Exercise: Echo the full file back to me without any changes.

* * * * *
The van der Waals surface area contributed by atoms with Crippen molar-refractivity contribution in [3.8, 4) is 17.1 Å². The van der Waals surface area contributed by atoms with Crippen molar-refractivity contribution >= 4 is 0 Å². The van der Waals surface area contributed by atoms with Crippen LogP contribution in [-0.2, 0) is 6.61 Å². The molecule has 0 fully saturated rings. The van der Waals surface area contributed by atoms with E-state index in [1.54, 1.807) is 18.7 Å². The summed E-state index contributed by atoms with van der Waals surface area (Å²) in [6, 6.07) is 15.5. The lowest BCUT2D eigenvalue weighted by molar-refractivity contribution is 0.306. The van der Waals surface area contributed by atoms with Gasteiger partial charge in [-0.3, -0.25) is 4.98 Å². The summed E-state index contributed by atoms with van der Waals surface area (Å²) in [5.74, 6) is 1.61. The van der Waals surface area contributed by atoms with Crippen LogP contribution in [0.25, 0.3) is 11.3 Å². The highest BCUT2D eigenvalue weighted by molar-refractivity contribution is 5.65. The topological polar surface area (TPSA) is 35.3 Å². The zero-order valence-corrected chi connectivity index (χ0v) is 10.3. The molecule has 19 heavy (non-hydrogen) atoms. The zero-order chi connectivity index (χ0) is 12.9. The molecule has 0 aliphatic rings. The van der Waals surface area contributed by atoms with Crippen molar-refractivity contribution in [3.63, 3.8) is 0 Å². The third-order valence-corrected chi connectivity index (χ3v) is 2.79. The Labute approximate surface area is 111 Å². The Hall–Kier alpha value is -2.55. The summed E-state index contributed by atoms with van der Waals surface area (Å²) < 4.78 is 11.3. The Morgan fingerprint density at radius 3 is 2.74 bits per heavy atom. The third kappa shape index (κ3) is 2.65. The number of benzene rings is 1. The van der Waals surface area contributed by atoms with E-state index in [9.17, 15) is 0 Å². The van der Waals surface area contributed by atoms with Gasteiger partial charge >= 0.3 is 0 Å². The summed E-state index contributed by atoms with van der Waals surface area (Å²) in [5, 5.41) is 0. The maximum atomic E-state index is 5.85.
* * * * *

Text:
The van der Waals surface area contributed by atoms with Crippen molar-refractivity contribution in [3.8, 4) is 17.1 Å². The van der Waals surface area contributed by atoms with Crippen molar-refractivity contribution >= 4 is 0 Å². The van der Waals surface area contributed by atoms with Crippen LogP contribution in [-0.2, 0) is 6.61 Å². The molecule has 0 fully saturated rings. The van der Waals surface area contributed by atoms with E-state index in [1.54, 1.807) is 18.7 Å². The summed E-state index contributed by atoms with van der Waals surface area (Å²) in [6, 6.07) is 15.5. The lowest BCUT2D eigenvalue weighted by molar-refractivity contribution is 0.306. The van der Waals surface area contributed by atoms with Gasteiger partial charge in [-0.3, -0.25) is 4.98 Å². The summed E-state index contributed by atoms with van der Waals surface area (Å²) in [5.74, 6) is 1.61. The van der Waals surface area contributed by atoms with Crippen LogP contribution in [0.25, 0.3) is 11.3 Å². The highest BCUT2D eigenvalue weighted by molar-refractivity contribution is 5.65. The topological polar surface area (TPSA) is 35.3 Å². The zero-order valence-corrected chi connectivity index (χ0v) is 10.3. The molecule has 19 heavy (non-hydrogen) atoms. The zero-order chi connectivity index (χ0) is 12.9. The molecule has 0 aliphatic rings. The van der Waals surface area contributed by atoms with Crippen molar-refractivity contribution in [3.63, 3.8) is 0 Å². The third-order valence-corrected chi connectivity index (χ3v) is 2.79. The Labute approximate surface area is 111 Å². The Hall–Kier alpha value is -2.55. The summed E-state index contributed by atoms with van der Waals surface area (Å²) < 4.78 is 11.3. The Morgan fingerprint density at radius 3 is 2.74 bits per heavy atom. The third kappa shape index (κ3) is 2.65. The number of benzene rings is 1. The van der Waals surface area contributed by atoms with E-state index in [9.17, 15) is 0 Å². The van der Waals surface area contributed by atoms with Gasteiger partial charge >= 0.3 is 0 Å². The summed E-state index contributed by atoms with van der Waals surface area (Å²) in [5, 5.41) is 0. The maximum atomic E-state index is 5.85.